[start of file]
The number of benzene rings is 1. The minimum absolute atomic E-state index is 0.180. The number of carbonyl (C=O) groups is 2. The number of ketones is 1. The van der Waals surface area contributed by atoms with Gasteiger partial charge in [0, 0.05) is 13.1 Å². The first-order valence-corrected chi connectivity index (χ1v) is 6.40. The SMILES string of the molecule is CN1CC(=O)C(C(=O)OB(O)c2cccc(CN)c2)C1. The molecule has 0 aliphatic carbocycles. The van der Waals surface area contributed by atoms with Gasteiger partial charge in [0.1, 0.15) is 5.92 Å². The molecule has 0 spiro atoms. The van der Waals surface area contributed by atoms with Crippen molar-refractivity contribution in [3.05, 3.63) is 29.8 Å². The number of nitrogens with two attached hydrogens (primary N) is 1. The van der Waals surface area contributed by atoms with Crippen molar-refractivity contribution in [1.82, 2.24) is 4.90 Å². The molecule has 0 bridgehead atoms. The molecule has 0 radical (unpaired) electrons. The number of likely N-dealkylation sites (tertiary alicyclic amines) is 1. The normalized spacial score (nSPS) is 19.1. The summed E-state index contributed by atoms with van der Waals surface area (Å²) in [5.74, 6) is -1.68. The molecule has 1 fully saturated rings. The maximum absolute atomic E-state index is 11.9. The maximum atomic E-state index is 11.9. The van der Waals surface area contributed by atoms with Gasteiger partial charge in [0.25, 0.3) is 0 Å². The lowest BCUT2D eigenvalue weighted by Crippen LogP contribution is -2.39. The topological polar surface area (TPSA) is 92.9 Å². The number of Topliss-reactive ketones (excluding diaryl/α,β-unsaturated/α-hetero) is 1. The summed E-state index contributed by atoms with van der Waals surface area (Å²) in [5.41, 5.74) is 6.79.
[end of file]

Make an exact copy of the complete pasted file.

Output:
The number of benzene rings is 1. The minimum absolute atomic E-state index is 0.180. The number of carbonyl (C=O) groups is 2. The number of ketones is 1. The van der Waals surface area contributed by atoms with Gasteiger partial charge in [0, 0.05) is 13.1 Å². The first-order valence-corrected chi connectivity index (χ1v) is 6.40. The SMILES string of the molecule is CN1CC(=O)C(C(=O)OB(O)c2cccc(CN)c2)C1. The molecule has 0 aliphatic carbocycles. The van der Waals surface area contributed by atoms with Gasteiger partial charge in [0.1, 0.15) is 5.92 Å². The molecule has 0 spiro atoms. The van der Waals surface area contributed by atoms with Crippen molar-refractivity contribution in [3.05, 3.63) is 29.8 Å². The number of nitrogens with two attached hydrogens (primary N) is 1. The van der Waals surface area contributed by atoms with Crippen molar-refractivity contribution in [1.82, 2.24) is 4.90 Å². The molecule has 0 bridgehead atoms. The molecule has 0 radical (unpaired) electrons. The number of likely N-dealkylation sites (tertiary alicyclic amines) is 1. The normalized spacial score (nSPS) is 19.1. The summed E-state index contributed by atoms with van der Waals surface area (Å²) in [5.74, 6) is -1.68. The molecule has 1 fully saturated rings. The maximum absolute atomic E-state index is 11.9. The maximum atomic E-state index is 11.9. The van der Waals surface area contributed by atoms with Gasteiger partial charge in [0.25, 0.3) is 0 Å². The lowest BCUT2D eigenvalue weighted by Crippen LogP contribution is -2.39. The topological polar surface area (TPSA) is 92.9 Å². The number of Topliss-reactive ketones (excluding diaryl/α,β-unsaturated/α-hetero) is 1. The summed E-state index contributed by atoms with van der Waals surface area (Å²) in [5.41, 5.74) is 6.79.